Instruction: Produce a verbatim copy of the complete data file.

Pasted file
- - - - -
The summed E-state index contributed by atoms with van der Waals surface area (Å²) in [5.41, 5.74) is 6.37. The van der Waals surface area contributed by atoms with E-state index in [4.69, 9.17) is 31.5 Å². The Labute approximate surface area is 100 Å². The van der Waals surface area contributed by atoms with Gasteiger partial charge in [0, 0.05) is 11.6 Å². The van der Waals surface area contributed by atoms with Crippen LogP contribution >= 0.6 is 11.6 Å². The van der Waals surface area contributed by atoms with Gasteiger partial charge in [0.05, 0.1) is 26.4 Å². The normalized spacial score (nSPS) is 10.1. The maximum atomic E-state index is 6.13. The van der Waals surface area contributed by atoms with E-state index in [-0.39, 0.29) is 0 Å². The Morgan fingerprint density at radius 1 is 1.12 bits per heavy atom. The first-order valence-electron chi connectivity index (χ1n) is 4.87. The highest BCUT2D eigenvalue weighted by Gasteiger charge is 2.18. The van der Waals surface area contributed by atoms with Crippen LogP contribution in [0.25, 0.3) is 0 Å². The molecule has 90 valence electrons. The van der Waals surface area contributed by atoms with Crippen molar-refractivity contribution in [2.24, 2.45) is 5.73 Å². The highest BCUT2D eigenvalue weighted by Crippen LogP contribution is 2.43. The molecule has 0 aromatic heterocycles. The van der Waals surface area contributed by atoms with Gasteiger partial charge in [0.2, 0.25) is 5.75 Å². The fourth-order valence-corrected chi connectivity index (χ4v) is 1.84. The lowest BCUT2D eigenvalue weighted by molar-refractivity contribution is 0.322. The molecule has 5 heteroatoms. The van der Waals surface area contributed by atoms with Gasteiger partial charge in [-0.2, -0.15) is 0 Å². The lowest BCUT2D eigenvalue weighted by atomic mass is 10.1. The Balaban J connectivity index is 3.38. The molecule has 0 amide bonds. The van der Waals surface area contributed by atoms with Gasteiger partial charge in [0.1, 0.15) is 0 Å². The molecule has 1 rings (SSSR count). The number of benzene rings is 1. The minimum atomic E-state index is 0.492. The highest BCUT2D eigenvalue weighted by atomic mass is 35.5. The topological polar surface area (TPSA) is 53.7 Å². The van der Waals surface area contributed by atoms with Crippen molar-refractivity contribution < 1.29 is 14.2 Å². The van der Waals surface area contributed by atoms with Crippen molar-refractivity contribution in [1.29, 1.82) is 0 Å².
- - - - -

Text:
The summed E-state index contributed by atoms with van der Waals surface area (Å²) in [5.41, 5.74) is 6.37. The van der Waals surface area contributed by atoms with E-state index in [4.69, 9.17) is 31.5 Å². The Labute approximate surface area is 100 Å². The van der Waals surface area contributed by atoms with Gasteiger partial charge in [0, 0.05) is 11.6 Å². The van der Waals surface area contributed by atoms with Crippen LogP contribution >= 0.6 is 11.6 Å². The van der Waals surface area contributed by atoms with Gasteiger partial charge in [0.05, 0.1) is 26.4 Å². The normalized spacial score (nSPS) is 10.1. The maximum atomic E-state index is 6.13. The van der Waals surface area contributed by atoms with E-state index in [-0.39, 0.29) is 0 Å². The Morgan fingerprint density at radius 1 is 1.12 bits per heavy atom. The first-order valence-electron chi connectivity index (χ1n) is 4.87. The highest BCUT2D eigenvalue weighted by Gasteiger charge is 2.18. The van der Waals surface area contributed by atoms with Crippen LogP contribution in [0.25, 0.3) is 0 Å². The molecule has 90 valence electrons. The van der Waals surface area contributed by atoms with Crippen molar-refractivity contribution in [2.24, 2.45) is 5.73 Å². The highest BCUT2D eigenvalue weighted by Crippen LogP contribution is 2.43. The molecule has 0 aromatic heterocycles. The van der Waals surface area contributed by atoms with Gasteiger partial charge in [0.2, 0.25) is 5.75 Å². The fourth-order valence-corrected chi connectivity index (χ4v) is 1.84. The lowest BCUT2D eigenvalue weighted by molar-refractivity contribution is 0.322. The molecule has 5 heteroatoms. The van der Waals surface area contributed by atoms with Gasteiger partial charge in [-0.2, -0.15) is 0 Å². The lowest BCUT2D eigenvalue weighted by atomic mass is 10.1. The Balaban J connectivity index is 3.38. The molecule has 0 amide bonds. The van der Waals surface area contributed by atoms with Gasteiger partial charge in [0.1, 0.15) is 0 Å². The molecule has 1 rings (SSSR count). The number of benzene rings is 1. The minimum atomic E-state index is 0.492. The highest BCUT2D eigenvalue weighted by atomic mass is 35.5. The topological polar surface area (TPSA) is 53.7 Å². The van der Waals surface area contributed by atoms with Crippen molar-refractivity contribution < 1.29 is 14.2 Å². The van der Waals surface area contributed by atoms with Crippen molar-refractivity contribution in [1.29, 1.82) is 0 Å².